Last night I got word that all three Southern Resident pods were heading in from the Strait of Juan de Fuca. Could this be our first superpod of the year?? After hanging out with a bunch of fellow naturalists at the SSAMN BBQ last night, I decided to head to the west side and see if I could see any of them. I heard from a friend that some had already gone north, but you never know, so out I went.
When I got to the west side I could see a few whales still slowly heading north in front of Lime Kiln Point State Park. By the time I got down to the rocks they had turned and were facing south, and two whales were just lollygagging a little ways offshore. They would surface lazily before going down on another long dive, occasionally spyhopping or tailslapping. I was thrilled to identify them as K22 Sekiu and K33 Tika - my first time seeing K-Pod whales this season!
I couldn't believe how big Tika was. He's ten years old, and has grown a lot since last year.
The whales stayed in one place for a long time, and then three or four more came down from further north. I'm pretty sure they were probably the rest of the K12s, the family group that K22 and K33 are a part of. There was one little calf that was probably K43, born last year. At this point they seemed to decide to move on, and picked up speed heading to the south.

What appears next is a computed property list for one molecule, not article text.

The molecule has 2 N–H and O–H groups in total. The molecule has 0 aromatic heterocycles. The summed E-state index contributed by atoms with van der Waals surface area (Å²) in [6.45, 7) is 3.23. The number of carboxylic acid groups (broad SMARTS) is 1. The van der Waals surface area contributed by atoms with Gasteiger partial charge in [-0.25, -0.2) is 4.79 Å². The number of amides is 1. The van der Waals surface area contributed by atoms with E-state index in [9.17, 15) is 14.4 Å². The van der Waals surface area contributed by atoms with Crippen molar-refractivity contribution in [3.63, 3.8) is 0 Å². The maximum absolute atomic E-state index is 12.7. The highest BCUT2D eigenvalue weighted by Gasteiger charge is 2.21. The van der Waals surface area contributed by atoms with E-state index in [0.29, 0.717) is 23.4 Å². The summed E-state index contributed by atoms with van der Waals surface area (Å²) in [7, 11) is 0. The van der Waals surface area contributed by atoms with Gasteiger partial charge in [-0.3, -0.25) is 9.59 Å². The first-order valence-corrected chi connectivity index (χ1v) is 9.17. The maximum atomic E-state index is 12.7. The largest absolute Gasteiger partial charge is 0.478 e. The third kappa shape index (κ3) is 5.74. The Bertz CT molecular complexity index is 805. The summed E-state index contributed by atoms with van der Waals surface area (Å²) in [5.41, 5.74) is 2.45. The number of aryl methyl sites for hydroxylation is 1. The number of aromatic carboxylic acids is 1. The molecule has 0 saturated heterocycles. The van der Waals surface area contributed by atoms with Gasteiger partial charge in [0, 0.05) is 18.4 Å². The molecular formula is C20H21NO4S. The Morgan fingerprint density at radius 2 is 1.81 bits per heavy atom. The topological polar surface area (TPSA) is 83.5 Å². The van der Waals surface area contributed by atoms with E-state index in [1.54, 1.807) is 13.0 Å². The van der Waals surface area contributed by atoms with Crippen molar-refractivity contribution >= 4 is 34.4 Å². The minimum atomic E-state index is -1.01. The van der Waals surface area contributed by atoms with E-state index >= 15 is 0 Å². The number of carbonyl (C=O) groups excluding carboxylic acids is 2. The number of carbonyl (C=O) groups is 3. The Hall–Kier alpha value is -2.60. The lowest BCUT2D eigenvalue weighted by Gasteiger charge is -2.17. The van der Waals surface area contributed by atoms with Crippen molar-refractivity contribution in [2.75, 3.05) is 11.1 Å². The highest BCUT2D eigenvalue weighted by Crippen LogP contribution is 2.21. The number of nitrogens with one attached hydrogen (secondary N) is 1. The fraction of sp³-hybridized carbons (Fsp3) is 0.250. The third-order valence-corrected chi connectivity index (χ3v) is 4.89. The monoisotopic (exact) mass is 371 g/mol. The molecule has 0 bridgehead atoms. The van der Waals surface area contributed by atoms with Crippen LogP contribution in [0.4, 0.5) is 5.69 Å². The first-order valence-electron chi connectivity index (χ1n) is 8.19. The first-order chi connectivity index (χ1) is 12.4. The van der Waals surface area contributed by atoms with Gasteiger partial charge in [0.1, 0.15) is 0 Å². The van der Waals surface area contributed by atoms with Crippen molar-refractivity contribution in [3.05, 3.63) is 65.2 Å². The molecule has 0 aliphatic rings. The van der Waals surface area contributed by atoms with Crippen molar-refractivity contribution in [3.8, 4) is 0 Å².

This morning I wondered who went north, who stayed south, and who would still be around with all three pods supposedly having made it in last night. I went out to Land Bank on the west side and learned from a friend that many whales were heading out west, possibly Ks and Ls. Well, that was a very short superpod visit! There were, however, very spread out whales on the westside: J-Pod was still here. Some whales, including J2 Granny and her family group, had already passed by and were well south, but I settled in to wait for the rest of J-Pod to show up.....and they did!
|J26 Mike, with the outskirts of Victoria on Vancouver Island in the background|
|From left to right: J17 Princess Angeline, J35 Talequah, and calf J47|
As they continued south, a young whale - I think J47 - breached four or five times in a row. It was an awesome sight, with nothing but the water and the cloud-covered Olympic Peninsula in the background....